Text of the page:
EUROPE: One compelling message to emerge from IQPC's Greener Rail conference in London on July 17-18 was that on-train metering of electric power use is coming in one form or another. As soaring energy costs reinforce more subtle pressures to cut CO2 emissions, the realisation that what can't be measured can't be managed has struck home.

Unife General Manager Eric Fontanel explained that 'we have to be able to measure' both 'the energy which is actually consumed by the train' and 'the overall energy consumption of the system'. Unife members are involved with the Railenergy research project which aims to cut the European rail industry's total energy consumption by 6% between now and 2020, despite a projected doubling of traffic.

In the August issue of Railway Gazette International we report on the initial findings from a metering trial with a Pendolino tilting trainset in the UK. But ATOC's Engineering Strategy Manager Phil Hinde pointed out that 'metering as a whole across the network is not a simple task'. He is part of a working group set up by the European Railway Agency and train operators 'to try and put together a common approach that can go into the interoperability standards, so not only do we not have arguments at national frontiers, but also our friends from Unife know what equipment and systems to offer customers on a common basis'.

'The unfortunate thing is you get bogged down with legal issues', Hinde warned. 'As if regulation of the rail industry across Europe isn't complicated enough, if you're not careful you also get bogged down into regulatory issues of the electricity supply industry. We are picking our way through a legal and regulatory minefield here'.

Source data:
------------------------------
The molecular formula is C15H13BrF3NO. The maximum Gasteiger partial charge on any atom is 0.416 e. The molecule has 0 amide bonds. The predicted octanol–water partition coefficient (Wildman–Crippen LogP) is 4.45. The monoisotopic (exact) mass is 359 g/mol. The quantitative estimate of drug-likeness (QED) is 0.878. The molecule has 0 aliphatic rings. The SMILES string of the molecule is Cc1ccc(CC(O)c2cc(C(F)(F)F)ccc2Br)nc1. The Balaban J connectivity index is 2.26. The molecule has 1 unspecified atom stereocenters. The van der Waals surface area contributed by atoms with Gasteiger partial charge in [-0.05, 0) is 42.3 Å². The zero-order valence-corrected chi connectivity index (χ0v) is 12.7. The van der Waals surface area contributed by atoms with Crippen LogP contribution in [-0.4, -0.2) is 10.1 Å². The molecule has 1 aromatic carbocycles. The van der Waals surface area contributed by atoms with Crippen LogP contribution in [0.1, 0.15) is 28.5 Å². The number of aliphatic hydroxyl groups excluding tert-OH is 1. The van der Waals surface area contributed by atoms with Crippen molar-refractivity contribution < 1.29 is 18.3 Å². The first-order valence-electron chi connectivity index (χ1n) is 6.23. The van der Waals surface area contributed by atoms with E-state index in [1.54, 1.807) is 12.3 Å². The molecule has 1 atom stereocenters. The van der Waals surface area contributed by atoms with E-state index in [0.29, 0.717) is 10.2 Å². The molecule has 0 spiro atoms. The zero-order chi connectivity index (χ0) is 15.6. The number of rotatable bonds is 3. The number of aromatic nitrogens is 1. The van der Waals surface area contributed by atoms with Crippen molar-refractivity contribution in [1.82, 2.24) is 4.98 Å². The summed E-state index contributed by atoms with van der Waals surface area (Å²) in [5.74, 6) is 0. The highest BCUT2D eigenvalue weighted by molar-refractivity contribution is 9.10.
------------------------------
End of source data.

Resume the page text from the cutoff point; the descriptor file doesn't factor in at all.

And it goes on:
He viewed the UK's way of charging for traction power as 'a very murky area indeed'. It seems that 'large and sometimes indeterminate amounts of electricity are siphoned off into worthy causes ranging from signalling systems to coffee bars, lifts and escalators and so on, and considerably blur the picture as to where electricity goes for traction purposes.'

In sharp contrast, he continued, 'the Germans have gone lock, stock and barrel for metering, closely followed by our colleagues in Scandinavia who have even managed to set up a common system across Denmark, Sweden and Norway'. Operators have 'meters on the train reporting remotely over GSM or wi-fi links and get a train-by-train bill'.

In terms of metering standards, Cenelec's EN50463 is being revised to cover the equipment, how it is installed on the train and how the data is downloaded in an auditable way. This may include a GPS location unit and a clock 'so that you know exactly when and where the train is using the electricity', explained Hinde.

A UIC-led group is also trying to harmonise the approach by infrastructure managers to billing electric operators on their network. Hinde commented that this 'involves issues about data format, what data you exchange, do you include reactive power? We have also got to respect the fact the early adopters: Germany, the Nordic group, Slovenia, Spain and to a lesser extent Praha have gone down slightly divergent routes, and we can't expect them to spend several million euros changing their systems simply to align with a new European standard'.